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Vintage Pattern: Cowled Collar Sweater Knitting Pattern

Vintage Pattern: Cowled Collar Sweater

  • Difficulty


  • Yarn Type

    Yarn Type

    3 ply / Light Fingering

  • designer


    Let’s Knit

  • Needle Size

    Needle Size

    US 3 / 3.25mm

  • Needle Type

    Needle Type


  • Techniques


    Basic Shaping, Rib, Short Row Shaping

Download pattern

What you need to know

As we get closer and closer to autumn, now is the perfect time to knit a very vintage sweater dating back to 1935! The main parts are worked in stocking stitch, with ribbing introduced at the top to make a shoulder yoke. We can’t wait to see the looks on people’s faces when they ask where you got the pattern from!

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If you need any additional help altering the fit of the designs or understanding the pattern itself, download our handy guide right here.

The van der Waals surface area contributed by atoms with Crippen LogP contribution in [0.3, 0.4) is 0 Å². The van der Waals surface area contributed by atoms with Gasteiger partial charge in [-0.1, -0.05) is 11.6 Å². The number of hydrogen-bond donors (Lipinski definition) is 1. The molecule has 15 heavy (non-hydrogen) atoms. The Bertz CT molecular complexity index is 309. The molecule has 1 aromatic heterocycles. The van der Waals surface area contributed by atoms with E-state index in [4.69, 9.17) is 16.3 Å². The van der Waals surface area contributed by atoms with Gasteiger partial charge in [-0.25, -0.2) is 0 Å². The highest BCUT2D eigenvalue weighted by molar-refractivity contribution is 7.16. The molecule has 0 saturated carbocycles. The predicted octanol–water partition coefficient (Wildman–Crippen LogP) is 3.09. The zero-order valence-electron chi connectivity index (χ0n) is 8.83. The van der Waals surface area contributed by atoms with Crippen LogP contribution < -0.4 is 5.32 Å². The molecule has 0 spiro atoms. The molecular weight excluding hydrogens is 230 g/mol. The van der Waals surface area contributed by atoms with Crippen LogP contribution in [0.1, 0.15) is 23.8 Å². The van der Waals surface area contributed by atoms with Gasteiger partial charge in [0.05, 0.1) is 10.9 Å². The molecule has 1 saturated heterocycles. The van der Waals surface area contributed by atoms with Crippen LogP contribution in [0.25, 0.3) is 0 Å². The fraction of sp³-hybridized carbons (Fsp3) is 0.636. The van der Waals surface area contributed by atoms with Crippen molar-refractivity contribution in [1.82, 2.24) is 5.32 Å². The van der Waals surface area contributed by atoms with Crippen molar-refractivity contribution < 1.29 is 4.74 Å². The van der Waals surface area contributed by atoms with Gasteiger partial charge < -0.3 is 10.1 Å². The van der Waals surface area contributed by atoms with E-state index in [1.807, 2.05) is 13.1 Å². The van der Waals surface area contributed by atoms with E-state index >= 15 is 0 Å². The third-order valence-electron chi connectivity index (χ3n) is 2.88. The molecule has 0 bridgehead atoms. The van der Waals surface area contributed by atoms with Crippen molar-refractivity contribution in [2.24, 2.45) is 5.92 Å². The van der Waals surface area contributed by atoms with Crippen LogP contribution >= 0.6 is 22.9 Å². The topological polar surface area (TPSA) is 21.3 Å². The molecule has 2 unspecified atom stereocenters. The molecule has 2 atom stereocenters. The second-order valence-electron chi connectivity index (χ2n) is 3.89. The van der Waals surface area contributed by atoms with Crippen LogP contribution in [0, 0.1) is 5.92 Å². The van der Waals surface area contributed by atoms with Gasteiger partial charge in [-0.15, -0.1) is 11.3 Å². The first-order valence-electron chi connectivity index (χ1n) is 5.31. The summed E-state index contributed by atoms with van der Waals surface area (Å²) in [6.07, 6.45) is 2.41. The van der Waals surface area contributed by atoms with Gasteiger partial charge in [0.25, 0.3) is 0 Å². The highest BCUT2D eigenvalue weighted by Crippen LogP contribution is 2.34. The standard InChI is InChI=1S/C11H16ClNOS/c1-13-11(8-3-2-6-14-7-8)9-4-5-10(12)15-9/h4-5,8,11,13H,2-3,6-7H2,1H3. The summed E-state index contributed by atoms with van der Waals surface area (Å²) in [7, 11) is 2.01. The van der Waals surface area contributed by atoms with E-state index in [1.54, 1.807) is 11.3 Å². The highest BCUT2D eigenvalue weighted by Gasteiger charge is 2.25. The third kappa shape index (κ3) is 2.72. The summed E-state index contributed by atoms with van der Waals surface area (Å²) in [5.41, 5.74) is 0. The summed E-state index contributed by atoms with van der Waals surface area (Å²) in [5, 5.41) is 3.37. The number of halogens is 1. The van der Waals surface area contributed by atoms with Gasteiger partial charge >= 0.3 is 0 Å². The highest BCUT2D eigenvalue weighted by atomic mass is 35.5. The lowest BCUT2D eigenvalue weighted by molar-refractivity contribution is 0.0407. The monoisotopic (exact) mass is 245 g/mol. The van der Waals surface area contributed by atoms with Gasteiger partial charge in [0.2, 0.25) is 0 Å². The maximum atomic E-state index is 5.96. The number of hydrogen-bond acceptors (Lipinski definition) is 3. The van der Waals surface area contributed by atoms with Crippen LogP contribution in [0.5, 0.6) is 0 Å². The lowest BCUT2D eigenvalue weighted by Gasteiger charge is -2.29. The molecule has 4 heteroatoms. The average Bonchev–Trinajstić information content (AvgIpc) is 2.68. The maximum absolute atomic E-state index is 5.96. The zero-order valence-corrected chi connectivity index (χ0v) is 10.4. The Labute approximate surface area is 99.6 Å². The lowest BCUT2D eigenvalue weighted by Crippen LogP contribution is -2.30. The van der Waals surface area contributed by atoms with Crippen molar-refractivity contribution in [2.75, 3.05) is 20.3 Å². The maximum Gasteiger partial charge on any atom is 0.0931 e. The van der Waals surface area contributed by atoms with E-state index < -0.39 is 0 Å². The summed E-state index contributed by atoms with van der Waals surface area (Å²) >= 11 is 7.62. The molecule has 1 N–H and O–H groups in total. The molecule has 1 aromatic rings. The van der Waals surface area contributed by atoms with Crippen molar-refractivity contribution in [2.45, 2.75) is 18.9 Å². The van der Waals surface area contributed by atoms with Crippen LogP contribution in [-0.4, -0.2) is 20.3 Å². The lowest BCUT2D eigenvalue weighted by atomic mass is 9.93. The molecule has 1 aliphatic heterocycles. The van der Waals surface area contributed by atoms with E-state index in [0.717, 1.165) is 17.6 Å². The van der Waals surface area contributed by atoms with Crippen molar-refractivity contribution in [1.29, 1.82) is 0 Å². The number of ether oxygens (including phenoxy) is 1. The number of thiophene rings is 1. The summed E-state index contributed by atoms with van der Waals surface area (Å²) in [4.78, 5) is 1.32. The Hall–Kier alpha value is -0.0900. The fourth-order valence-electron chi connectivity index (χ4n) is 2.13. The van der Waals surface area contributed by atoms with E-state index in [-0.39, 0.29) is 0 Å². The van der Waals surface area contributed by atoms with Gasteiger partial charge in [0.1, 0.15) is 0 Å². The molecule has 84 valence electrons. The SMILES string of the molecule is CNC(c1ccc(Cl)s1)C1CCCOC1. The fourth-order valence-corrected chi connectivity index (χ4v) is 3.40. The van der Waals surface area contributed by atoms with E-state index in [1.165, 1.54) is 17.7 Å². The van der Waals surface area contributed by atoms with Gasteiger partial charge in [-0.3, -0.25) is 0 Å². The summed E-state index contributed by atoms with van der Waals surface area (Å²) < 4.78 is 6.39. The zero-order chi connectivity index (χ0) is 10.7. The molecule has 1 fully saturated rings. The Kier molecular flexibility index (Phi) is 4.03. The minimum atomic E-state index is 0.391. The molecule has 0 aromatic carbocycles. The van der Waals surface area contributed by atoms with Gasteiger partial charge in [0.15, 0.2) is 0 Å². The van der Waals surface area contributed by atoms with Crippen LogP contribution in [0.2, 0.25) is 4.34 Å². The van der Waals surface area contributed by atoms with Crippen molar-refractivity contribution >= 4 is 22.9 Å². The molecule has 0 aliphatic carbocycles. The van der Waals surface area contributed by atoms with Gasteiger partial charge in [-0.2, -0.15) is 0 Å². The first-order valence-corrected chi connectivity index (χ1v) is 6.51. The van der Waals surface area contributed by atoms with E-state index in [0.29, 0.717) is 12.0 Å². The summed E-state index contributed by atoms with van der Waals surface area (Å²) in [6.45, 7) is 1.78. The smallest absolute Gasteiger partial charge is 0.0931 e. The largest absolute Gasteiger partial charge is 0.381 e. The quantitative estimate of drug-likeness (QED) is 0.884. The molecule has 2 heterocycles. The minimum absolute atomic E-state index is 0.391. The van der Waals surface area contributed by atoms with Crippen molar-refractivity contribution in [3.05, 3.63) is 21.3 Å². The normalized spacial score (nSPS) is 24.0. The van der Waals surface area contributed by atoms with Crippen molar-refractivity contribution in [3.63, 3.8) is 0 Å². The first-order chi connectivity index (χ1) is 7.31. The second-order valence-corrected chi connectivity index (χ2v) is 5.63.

Disclaimer: Please be aware that phrases and recommendations of the era may not reflect those of today and do not reflect those of Aceville. Our members should take great care when creating garments, particularly when using vintage patterns as the techniques and skills may be out of date.

Let's Go Back In Time!
This pattern was originally published in a 1934 edition of Lillie London which first appeared attached to DC Thomson’s 'My Weekly' women’s magazine - launched in 1910 and still going strong! - providing patterns and advice on home sewing and knitting. Aimed at a female audience, patterns and designs covered women, men and children. Lillie London launched her own series of glossy colourful magazine’s which would include one or two free patterns. It was possible to purchase any of the patterns featured in the magazine from the pattern department. The magazine was full of the latest fashions and styles of the 20s and 30s with each issue normally thematic – they covered subjects from children’s knitwear through to tennis dresses and cocktail wear. The title ceased on the outbreak of the second world war in 1939. Lillie was not a real person and rarely appears to be referred to in the first person, but was a brand name that encompassed the spirit of the age and the fashions of London, even though it was published from Dundee.

©DC Thomson & Co Ltd

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Watch to learn

Brush up on the skills needed for this pattern with this tutorial.

Techniques: Basic Shaping, Rib, Short Row Shaping, Stocking Stitch

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